Large carnivores are keystone species as they exert a disproportionate influence on the ecosystems in which they live.
This pivotal role has been clearly demonstrated in Yellowstone National Park, North America, with a highly controversial but extremely well implemented wolf reintroduction programme.
The ecological changes that have occurred at every level within Yellowstone since the return of the wolf, have far exceeded even the most visionary wolf biologists’ imaginings (Figure 1).
These changes also demonstrate the role and value of the wolf as an umbrella species, providing a measure of ecosystem health.
As conservation biology begins to recognise the significant role that predators play in shaping and maintaining ecosystems, attention has re-focused on this special guild of animals.
The wolf once occupied the whole paleo-arctic region but its’ recent history has been one of persecution and conflict.
Unlike its North American counterpart, the European wolf has proven relatively adaptable to human activities and this has often brought it into close proximity with human interests.
Where livestock is abundant or where ungulates are readily hunted by man, this most often results in conflict.
The historical response to that conflicthas been lethal control and by the middle of the 20th century wolves were gone from allcentral & northern European countries, remaining only in tiny and fragmented populationsin the Mediterranean peninsulas and, in larger numbers, in Eastern Europe and Central Asia.
Various international agreements and conventions, including the Bern Convention, CITES and the EC Habitats Directive, protect the wolf throughout much of Europe, but it is active management and enforcement that will, ultimately, decide the future of the wolf on the Eurasian continent.
There is strong scientific evidence that, with favourable habitat conditions, public acceptance and active mitigation of human-wolf conflict, the wolf will be able to return to much of its former range. It is the relatively intact eastern wolf populations that could provide the best hope for natural re-colonization. Today the central concern for pan-European wolf conservation is to secure core wolf populations and to lay the foundations for re-colonisation from east to west. Ultimately, the return of the wolf will have a major impact on biodiversity conservation and European ecosystem functionality.
Conserving wide-ranging species is fraught with challenges. In ecological terms, wolf density is regulated through territoriality, social behaviour and dispersal. However, in most of the wolf’s pan-Eurasian range, habitat has become increasingly fragmented.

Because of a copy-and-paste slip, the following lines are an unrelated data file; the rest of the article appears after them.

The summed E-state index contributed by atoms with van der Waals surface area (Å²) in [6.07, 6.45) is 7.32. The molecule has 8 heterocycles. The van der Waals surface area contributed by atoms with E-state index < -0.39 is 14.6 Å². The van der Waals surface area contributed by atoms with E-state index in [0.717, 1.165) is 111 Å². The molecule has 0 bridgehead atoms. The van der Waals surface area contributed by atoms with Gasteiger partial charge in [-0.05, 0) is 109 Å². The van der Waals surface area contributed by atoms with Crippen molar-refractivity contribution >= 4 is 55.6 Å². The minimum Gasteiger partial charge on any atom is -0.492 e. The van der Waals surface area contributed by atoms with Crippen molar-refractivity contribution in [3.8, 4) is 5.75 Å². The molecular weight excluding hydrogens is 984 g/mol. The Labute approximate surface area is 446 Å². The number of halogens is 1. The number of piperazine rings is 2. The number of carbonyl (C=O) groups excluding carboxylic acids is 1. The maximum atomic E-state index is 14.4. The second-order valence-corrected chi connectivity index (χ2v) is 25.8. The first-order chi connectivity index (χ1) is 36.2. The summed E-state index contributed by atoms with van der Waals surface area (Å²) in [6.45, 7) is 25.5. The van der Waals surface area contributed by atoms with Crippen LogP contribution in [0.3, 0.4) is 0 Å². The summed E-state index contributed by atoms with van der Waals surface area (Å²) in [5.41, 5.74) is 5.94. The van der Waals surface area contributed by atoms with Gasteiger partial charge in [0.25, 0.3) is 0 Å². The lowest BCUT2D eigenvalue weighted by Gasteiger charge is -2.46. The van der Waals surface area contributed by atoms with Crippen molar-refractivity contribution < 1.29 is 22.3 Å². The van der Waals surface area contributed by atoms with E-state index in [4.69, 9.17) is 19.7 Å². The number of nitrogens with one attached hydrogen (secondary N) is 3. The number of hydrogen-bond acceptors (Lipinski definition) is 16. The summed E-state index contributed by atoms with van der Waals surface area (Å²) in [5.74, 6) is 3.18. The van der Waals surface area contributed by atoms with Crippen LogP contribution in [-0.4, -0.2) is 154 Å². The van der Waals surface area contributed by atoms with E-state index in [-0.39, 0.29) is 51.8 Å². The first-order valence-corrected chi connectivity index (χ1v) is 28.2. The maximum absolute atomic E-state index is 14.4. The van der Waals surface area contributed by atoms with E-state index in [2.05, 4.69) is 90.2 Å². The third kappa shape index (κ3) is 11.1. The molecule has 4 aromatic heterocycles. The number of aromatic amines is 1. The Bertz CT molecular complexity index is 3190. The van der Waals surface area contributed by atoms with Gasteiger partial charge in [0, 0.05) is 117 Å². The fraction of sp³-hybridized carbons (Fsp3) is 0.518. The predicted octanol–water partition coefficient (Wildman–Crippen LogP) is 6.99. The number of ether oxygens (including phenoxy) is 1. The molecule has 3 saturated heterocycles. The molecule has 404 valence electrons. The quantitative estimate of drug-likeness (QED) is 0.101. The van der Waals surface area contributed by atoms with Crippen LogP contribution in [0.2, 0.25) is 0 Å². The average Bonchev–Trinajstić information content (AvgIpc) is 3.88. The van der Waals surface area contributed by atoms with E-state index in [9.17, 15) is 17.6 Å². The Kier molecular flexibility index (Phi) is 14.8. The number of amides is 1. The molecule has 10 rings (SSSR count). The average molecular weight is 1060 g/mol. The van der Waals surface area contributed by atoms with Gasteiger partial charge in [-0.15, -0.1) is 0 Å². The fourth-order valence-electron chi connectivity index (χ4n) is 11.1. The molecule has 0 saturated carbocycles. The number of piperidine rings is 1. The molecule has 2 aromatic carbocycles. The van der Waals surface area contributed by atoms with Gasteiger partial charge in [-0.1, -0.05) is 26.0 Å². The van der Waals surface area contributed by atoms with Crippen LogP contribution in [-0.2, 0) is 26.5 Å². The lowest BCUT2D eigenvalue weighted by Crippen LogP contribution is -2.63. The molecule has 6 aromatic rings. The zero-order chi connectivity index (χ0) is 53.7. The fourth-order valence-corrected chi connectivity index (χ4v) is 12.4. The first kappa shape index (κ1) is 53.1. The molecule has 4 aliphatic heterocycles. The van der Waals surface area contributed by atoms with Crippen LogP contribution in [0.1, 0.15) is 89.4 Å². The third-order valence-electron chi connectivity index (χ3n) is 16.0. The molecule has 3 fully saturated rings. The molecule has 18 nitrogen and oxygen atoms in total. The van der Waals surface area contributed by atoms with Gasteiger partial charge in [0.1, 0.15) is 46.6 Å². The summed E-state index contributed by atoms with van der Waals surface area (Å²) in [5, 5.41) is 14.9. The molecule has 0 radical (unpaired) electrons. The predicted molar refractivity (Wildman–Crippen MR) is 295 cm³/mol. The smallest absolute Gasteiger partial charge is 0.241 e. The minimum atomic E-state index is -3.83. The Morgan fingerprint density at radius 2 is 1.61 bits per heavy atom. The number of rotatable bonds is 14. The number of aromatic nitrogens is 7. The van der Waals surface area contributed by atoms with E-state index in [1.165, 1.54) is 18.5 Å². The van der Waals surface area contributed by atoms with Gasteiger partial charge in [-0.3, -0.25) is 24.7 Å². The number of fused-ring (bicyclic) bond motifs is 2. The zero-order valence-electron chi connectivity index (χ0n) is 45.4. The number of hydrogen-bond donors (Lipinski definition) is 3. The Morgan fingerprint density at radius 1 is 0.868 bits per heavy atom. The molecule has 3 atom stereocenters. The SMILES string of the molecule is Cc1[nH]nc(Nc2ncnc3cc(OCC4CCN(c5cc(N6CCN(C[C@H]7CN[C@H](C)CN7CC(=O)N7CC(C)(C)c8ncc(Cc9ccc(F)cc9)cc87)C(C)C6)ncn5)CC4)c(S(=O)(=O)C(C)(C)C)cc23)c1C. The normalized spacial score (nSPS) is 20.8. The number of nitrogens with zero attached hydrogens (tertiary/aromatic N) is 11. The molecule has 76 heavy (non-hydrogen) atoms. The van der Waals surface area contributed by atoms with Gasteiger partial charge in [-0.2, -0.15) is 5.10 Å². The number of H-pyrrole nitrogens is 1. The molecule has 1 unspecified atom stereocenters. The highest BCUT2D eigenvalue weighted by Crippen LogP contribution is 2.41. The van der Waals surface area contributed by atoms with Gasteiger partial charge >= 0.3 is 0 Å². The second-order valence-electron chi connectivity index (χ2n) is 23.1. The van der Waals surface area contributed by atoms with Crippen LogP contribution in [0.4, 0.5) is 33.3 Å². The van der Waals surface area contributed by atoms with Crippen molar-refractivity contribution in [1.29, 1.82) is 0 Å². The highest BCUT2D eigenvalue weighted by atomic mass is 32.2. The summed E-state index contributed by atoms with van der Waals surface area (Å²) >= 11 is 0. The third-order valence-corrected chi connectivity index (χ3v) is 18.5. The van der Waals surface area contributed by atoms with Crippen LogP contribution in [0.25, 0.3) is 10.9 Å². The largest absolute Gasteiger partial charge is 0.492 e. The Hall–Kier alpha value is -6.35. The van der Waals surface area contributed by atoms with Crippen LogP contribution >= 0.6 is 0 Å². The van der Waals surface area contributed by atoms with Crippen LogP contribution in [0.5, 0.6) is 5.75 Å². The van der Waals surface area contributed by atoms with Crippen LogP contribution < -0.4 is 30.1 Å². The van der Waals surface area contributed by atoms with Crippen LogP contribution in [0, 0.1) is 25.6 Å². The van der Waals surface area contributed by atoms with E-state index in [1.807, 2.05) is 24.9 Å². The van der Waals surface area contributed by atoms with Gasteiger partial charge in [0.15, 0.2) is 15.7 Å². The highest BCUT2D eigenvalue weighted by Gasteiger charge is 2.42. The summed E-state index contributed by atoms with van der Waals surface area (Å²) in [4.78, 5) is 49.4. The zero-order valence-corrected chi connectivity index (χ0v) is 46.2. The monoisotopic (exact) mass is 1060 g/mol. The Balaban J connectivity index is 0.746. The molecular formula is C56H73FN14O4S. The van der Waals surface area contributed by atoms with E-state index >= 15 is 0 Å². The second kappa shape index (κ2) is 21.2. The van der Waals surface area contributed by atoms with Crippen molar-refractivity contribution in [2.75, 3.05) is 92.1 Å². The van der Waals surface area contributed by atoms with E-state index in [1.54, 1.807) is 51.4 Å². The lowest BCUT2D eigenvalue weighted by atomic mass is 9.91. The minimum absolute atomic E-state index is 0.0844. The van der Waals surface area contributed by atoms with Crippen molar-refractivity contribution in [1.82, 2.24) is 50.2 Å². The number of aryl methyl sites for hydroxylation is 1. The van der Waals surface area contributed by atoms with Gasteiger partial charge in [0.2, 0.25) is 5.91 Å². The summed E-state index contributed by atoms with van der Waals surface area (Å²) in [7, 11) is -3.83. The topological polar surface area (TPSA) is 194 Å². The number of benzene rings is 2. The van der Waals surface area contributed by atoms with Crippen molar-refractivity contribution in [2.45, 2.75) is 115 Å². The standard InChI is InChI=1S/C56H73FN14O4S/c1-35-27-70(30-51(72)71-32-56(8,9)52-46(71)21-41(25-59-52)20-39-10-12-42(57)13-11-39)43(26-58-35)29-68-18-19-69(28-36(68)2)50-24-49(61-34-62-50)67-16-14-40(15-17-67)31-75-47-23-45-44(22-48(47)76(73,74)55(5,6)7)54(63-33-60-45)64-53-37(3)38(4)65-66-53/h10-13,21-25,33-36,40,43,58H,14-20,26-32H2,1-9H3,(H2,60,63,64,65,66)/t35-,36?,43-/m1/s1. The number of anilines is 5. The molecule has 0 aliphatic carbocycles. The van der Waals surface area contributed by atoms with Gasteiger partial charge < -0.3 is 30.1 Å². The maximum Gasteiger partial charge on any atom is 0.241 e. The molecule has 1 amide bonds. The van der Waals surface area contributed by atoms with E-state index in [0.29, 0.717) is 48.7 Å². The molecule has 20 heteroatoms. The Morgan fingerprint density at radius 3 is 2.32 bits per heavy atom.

Future management requires a coordinated meta-population approach, securing core areas and developing and promoting natural dispersal corridors. To facilitate this, habitat quality and optimum densities of human activity and wild prey must be determined. It is clear to those actively working towards the wolf’s return that conservation efforts must be based on large-scale strategies encompassing entire regions.
In Europe, the Large Carnivore European Initiative (LCEI) has developed Action Plans for five key species (wolf, Eurasian lynx, Iberian lynx, brown bear and wolverine) that all follow specific guiding principles: population level conservation; zoned management; compensation tied to prevention incentives; and monitoring of public attitudes and perceptions.
The wolf action plan was formulated through consultation with national experts throughout Europe and is based on IUCN’s (former) Wolf Specialist Group “Manifesto & Guidelines on Wolf Conservation”.
Its goal is to “maintain and restore, in coexistence with people, viable populations of wolves as an integral part of ecosystems and landscapes across Europe”.
For a species like the wolf, the situation is further complicated by the prevalence of negative attitudes throughout human society. In areas where wolves have remained, and also places where wolves are returning, conflict with humans is the single most important cause of wolf mortality.
Yet, there are clear and well established ways to protect livestock from wolf predation.
While there is a clear understanding of the ecological needs and minimum viable wolf population number (15 breeding pairs or around 100 wolves) there are no universal criteria for identifying when an area is saturated in terms of human acceptance of the wolf.
Our understanding of the current situation in Western Europe, and our own experiences of working in countries such as Georgia, Romania and Kyrgyzstan make it clear that management of human-carnivore conflict (HCC) is of vital importance to wolf management and, more generally, large carnivore conservation.
Whilst depredation on domestic animals is as old as domestication itself, its perceived impacts – often exaggerated by the psychological associations we have with predators – make it the most serious problem in wolf management and the root cause of current and future threats.